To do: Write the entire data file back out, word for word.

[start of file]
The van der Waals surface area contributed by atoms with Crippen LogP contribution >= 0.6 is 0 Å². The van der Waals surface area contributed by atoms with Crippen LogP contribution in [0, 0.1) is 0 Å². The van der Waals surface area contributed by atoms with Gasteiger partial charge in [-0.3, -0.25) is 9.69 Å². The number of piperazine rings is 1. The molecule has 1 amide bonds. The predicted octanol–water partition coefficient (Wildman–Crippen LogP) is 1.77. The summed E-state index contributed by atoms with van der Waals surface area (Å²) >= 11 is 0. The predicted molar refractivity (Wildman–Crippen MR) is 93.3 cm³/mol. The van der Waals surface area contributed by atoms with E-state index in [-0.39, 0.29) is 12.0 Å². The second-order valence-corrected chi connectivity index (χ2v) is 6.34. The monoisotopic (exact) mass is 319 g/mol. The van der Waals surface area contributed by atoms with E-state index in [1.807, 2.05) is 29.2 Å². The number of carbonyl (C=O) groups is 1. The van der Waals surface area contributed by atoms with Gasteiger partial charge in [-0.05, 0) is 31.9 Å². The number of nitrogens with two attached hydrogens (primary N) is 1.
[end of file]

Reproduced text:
The van der Waals surface area contributed by atoms with Crippen LogP contribution >= 0.6 is 0 Å². The van der Waals surface area contributed by atoms with Crippen LogP contribution in [0, 0.1) is 0 Å². The van der Waals surface area contributed by atoms with Gasteiger partial charge in [-0.3, -0.25) is 9.69 Å². The number of piperazine rings is 1. The molecule has 1 amide bonds. The predicted octanol–water partition coefficient (Wildman–Crippen LogP) is 1.77. The summed E-state index contributed by atoms with van der Waals surface area (Å²) >= 11 is 0. The predicted molar refractivity (Wildman–Crippen MR) is 93.3 cm³/mol. The van der Waals surface area contributed by atoms with E-state index in [-0.39, 0.29) is 12.0 Å². The second-order valence-corrected chi connectivity index (χ2v) is 6.34. The monoisotopic (exact) mass is 319 g/mol. The van der Waals surface area contributed by atoms with E-state index in [1.807, 2.05) is 29.2 Å². The number of carbonyl (C=O) groups is 1. The van der Waals surface area contributed by atoms with Gasteiger partial charge in [-0.05, 0) is 31.9 Å². The number of nitrogens with two attached hydrogens (primary N) is 1.